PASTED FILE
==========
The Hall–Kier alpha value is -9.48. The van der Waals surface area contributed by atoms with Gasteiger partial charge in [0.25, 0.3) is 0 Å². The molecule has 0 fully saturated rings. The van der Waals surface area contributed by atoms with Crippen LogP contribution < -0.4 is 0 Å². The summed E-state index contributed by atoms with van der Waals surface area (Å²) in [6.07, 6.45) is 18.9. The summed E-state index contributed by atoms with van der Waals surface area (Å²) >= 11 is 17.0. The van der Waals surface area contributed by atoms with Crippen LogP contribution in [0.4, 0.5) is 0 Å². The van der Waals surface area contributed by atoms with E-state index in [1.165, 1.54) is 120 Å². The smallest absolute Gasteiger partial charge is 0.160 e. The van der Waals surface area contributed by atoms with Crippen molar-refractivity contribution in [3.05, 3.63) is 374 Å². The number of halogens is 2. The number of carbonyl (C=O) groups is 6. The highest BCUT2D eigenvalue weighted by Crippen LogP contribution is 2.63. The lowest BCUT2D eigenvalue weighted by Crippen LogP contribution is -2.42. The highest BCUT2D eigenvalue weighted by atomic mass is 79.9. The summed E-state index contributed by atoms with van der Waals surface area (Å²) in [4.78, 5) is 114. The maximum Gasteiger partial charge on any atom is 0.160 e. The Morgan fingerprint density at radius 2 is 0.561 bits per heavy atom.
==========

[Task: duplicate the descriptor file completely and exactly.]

The Hall–Kier alpha value is -9.48. The van der Waals surface area contributed by atoms with Gasteiger partial charge in [0.25, 0.3) is 0 Å². The molecule has 0 fully saturated rings. The van der Waals surface area contributed by atoms with Crippen LogP contribution < -0.4 is 0 Å². The summed E-state index contributed by atoms with van der Waals surface area (Å²) in [6.07, 6.45) is 18.9. The summed E-state index contributed by atoms with van der Waals surface area (Å²) >= 11 is 17.0. The van der Waals surface area contributed by atoms with Crippen LogP contribution in [0.4, 0.5) is 0 Å². The van der Waals surface area contributed by atoms with E-state index in [1.165, 1.54) is 120 Å². The smallest absolute Gasteiger partial charge is 0.160 e. The van der Waals surface area contributed by atoms with Crippen molar-refractivity contribution in [3.05, 3.63) is 374 Å². The number of halogens is 2. The number of carbonyl (C=O) groups is 6. The highest BCUT2D eigenvalue weighted by Crippen LogP contribution is 2.63. The lowest BCUT2D eigenvalue weighted by Crippen LogP contribution is -2.42. The highest BCUT2D eigenvalue weighted by atomic mass is 79.9. The summed E-state index contributed by atoms with van der Waals surface area (Å²) in [4.78, 5) is 114. The maximum Gasteiger partial charge on any atom is 0.160 e. The Morgan fingerprint density at radius 2 is 0.561 bits per heavy atom.